The Southwestern Historical Quarterly, Volume 84, July 1980 - April, 1981 Page: 261
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newly arrived immigrant in Galveston in 1843; a walk across the
Coastal Prairie from Dickinson Bayou to Brazoria in 1844; his arrival
at newly founded New Braunfels in 1845; the terrible period of epi-
demics and death; his first day as a school teacher in the colony; the
Christmas celebration at the New Braunfels orphanage in 1849; a typi-
cal Hill County German wedding; an axe-murder among the local
Germans; a joyous journey by the New Braunfels singing club to Sister-
dale; and others. Together, these vignettes capture the pleasures and
passions, tragedies and triumphs, desires and deeds of the German
colonists. In the process, Seele reveals himself as a sensitive, intelligent,
educated, perceptive, and kindly man. Here, surely, was a person
better suited to life in the genteel, long-established society of the Old
World. That he persevered and prospered on the Texas frontier is a
testimony to his adaptability.
Professor Breitenkamp confined his work largely to translation, ren-
dering Seele's fine German prose into very readable English. He did
rearrange the order of the original volume by moving the fictional "Cy-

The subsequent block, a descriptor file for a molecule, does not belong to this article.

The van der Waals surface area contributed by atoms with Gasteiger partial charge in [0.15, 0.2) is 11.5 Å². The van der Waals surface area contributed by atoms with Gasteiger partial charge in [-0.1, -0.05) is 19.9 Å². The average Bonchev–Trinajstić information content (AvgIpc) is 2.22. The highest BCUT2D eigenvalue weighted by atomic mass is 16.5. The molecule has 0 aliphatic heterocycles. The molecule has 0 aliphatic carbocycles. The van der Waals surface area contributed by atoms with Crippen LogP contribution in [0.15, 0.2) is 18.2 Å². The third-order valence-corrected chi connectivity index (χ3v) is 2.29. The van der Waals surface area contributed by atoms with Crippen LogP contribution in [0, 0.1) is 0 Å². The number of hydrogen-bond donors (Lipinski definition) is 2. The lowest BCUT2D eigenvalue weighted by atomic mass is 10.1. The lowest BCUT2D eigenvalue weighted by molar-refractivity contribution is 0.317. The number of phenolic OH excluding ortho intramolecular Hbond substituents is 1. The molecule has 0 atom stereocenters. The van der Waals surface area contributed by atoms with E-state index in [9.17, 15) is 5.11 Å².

press" to the end and placing the vignettes in chronological order, but
he made few other changes. He chose not to annotate the book, know-
ingly permitting a number of Seele's errors to stand unchallenged. A
minimal amount of information about the people and places men-
tioned by Seele was placed, curiously, in the index.
I would have preferred that Professor Breitenkamp eliminate Seele's
fiction and flawed history, concentrating exclusively on a thoroughly
documented translation of the recollections. The result would have
been a more cohesive volume. Seele himself, after all, never intended
that his diverse writings be joined.
North Texas State University TERRY G. JORDAN
From Brown to Bakke: The Supreme Court and School Integration:
1954-1978. By M. Harvie Wilkinson, III. (New York: Oxford
University Press, 1979. Pp. viii+368. Introduction, epilogue, in-
In 1954 the Supreme Court, in Brown v. Board of Education, de-
clared school segregation to be unconstitutional. Its opinion, written by
Chief Justice Earl Warren, was short, simple, and clear: ". .. in the
field of public education the doctrine of separate but equal has no
place. Separate educational facilities are inherently unequal." Twenty-
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Texas State Historical Association. The Southwestern Historical Quarterly, Volume 84, July 1980 - April, 1981, periodical, 1980/1981; Austin, Texas. (texashistory.unt.edu/ark:/67531/metapth101225/m1/297/?rotate=270: accessed July 20, 2017), University of North Texas Libraries, The Portal to Texas History, texashistory.unt.edu; crediting Texas State Historical Association.